In the wake of an apparently unrelated shooting death that occurred near the Occupy Oakland encampment on Thursday, it appears that the city may be making another push to force the protesters to disband.
A live blog at the Mercury Newsreported on Friday evening that “police are distributing eviction notices to campers at Occupy Oakland. Campers are wadding up and tossing out the eviction notices they were served earlier, while Mayor Jean Quan defended issuing the notices.”
Journalist Susie Cagle — who was recently tear-gassed and arrested while covering Occupy Oakland — posted an image of the eviction notice to her Twitter feed, commenting that it had been “described to me as the ‘get the fuck out’ notice.”
The notice begins, “The City of Oakland and its police department support and protect the right of all individuals to engage in free speech and their right to assemble. However, this encampment is a violation of the law.” It goes on to cite public health laws and threaten the protesters with arrest.
Quan’s statement about the notices reads, in part, “The risks are too great and it is time for the encampment to end.” According to the protesters, however, most of the half dozen emergency calls on Thursday cited by Quan were unrelated to the occupation, with the single exception of an incident involving a young protester who appeared to be intoxicated and was taken to a hospital by paramedics.
A sarcastic tweet from @occupyoakland commenting on the reports of shots being fired near the White House on Friday evening suggested, “Sounds like the Exec branch is fomenting violence. Lets evict them too.”
If the City of Oakland does intend to carry out mass arrests, they may have to do so without outside help. The Bay Citizen reports that many of the police and sheriff’s departments that previously cooperated with the Oakland police are becoming frustrated with Mayor Quan’s indecisiveness in having first evicted the protesters and then allowed them back, especially since they themselves are already financially pinched and understaffed.
According to The Bay Citizen, “Of the 17 agencies that responded to the call for mutual aid on Oct. 25, six that replied to Bay Citizen inquiries have spent a total of $425,000, a conservative estimate. The Alameda County Sheriff’s Office has spent upwards of $250,000, according to a department estimate, while the Berkeley Police Department and San Francisco Sheriff’s Department have spent more than $120,000 combined, according to preliminary estimates.”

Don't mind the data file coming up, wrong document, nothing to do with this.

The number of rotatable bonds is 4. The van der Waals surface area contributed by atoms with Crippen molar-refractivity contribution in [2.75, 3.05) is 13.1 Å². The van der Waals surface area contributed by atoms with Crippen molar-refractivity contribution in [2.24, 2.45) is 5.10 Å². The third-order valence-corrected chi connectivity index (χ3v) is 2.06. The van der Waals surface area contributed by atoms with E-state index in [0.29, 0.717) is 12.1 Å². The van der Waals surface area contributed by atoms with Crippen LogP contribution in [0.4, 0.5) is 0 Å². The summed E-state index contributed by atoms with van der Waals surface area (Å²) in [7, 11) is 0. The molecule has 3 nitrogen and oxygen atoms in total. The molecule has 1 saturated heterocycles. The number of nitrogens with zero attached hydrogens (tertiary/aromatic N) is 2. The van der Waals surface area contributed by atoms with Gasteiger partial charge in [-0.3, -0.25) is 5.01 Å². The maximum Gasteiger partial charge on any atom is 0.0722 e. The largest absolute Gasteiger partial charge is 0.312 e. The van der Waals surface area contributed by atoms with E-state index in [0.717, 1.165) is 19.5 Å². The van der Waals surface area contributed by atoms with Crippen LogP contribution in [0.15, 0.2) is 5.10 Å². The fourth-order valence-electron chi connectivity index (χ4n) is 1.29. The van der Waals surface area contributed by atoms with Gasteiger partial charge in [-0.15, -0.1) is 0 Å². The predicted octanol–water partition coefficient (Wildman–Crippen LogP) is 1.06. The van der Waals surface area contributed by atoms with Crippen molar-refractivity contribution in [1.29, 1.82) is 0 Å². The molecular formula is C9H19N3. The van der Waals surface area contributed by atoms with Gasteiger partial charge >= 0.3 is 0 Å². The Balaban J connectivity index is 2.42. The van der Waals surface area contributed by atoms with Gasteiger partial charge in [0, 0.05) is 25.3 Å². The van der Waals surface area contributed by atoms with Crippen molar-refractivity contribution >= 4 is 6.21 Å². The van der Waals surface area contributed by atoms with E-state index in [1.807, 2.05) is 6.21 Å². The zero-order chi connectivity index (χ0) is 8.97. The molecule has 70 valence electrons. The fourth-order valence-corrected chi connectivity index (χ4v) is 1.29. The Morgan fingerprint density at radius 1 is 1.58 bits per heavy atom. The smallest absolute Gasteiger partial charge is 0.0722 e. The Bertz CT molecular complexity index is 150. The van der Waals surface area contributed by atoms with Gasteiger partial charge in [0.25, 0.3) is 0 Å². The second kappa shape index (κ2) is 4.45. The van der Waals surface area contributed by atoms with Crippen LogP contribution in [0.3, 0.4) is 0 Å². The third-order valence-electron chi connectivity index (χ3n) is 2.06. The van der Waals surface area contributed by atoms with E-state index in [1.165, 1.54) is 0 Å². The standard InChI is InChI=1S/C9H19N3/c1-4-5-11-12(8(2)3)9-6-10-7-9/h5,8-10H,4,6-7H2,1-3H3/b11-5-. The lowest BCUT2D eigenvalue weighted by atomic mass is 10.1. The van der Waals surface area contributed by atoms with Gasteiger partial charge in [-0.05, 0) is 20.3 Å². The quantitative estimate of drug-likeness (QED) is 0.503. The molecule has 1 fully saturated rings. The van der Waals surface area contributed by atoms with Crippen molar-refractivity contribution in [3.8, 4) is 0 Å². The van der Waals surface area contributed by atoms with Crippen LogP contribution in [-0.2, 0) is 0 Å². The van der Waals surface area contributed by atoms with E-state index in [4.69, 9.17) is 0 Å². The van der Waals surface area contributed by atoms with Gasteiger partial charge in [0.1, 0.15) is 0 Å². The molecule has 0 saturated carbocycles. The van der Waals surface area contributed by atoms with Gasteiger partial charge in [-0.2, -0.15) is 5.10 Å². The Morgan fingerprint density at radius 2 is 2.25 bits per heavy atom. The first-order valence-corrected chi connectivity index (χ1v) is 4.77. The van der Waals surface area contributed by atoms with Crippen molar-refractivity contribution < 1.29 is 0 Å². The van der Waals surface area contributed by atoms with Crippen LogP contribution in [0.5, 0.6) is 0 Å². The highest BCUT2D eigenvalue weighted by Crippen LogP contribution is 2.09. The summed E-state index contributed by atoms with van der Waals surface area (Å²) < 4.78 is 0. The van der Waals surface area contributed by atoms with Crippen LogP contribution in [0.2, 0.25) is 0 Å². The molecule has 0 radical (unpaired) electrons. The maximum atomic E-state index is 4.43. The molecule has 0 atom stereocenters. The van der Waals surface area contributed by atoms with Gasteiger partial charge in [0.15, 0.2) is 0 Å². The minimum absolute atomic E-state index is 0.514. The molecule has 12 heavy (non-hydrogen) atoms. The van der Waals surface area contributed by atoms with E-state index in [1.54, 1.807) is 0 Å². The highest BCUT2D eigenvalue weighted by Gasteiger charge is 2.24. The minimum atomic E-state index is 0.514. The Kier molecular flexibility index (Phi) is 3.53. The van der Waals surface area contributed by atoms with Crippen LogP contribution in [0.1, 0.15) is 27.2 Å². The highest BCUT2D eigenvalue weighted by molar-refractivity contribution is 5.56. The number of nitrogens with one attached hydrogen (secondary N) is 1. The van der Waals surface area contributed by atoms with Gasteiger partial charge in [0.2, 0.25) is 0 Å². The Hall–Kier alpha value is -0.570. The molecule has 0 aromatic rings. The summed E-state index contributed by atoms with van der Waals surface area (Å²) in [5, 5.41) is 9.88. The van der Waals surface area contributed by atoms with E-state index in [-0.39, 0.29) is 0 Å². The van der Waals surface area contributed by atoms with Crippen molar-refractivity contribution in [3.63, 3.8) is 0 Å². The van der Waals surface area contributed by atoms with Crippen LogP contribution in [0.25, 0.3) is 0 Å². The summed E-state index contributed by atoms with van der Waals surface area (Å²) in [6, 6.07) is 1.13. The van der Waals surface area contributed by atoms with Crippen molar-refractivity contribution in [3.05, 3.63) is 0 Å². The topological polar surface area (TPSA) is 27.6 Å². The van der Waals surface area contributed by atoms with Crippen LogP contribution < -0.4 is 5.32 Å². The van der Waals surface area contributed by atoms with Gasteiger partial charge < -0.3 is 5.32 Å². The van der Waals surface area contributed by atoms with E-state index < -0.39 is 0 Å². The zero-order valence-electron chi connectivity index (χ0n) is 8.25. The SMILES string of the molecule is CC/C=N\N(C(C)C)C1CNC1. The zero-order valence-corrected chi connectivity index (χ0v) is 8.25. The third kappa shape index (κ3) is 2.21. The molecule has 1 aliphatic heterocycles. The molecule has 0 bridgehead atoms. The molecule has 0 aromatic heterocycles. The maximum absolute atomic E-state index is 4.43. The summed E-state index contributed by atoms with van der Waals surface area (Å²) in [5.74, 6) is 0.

“There are some chiefs and some city councils that I think are upset with having to keep sending officers to Oakland,” Sgt. J.D. Nelson of the Alameda County Sheriff’s Department stated. “And their point is: ‘Why are we sending people there when their own mayor can’t make a decision on what to do?’” Alameda is now planning to charge Oakland $1000 per twelve-hour shift for each deputy, except in a case of emergency.
Some of the departments also have concerns involving the possibility of legal liability, since the countywide mutual aid agreement under which they joined forces with the Oakland Police Department indicates that each agency bears the liability for its own use of excessive force. However, the financial issue appears to be the most pressing.
Photo by V. T. Vassilev (Own work) [CC-BY-SA-3.0 (www.creativecommons.org/licenses/by-sa/3.0)], via Wikimedia Commons.
Muriel Kane is an associate editor at Raw Story. She joined Raw Story as a researcher in 2005, with a particular focus on the Jack Abramoff affair and other Bush administration scandals. She worked extensively with former investigative news managing editor Larisa Alexandrovna, with whom she has co-written numerous articles in addition to her own work. Prior to her association with Raw Story, she spent many years as an independent researcher and writer with a particular focus on history, literature, and contemporary social and political attitudes. Follow her on Twitter at @Muriel_Kane
Raw Story is a progressive news site that focuses on stories often ignored in the mainstream media. While giving coverage to the big stories of the day, we also bring our readers' attention to policy, politics, legal and human rights stories that get ignored in an infotainment culture driven solely by pageviews.
Founded in 2004, Raw Story reaches 5 million unique readers per month and serves more than 19 million pageviews.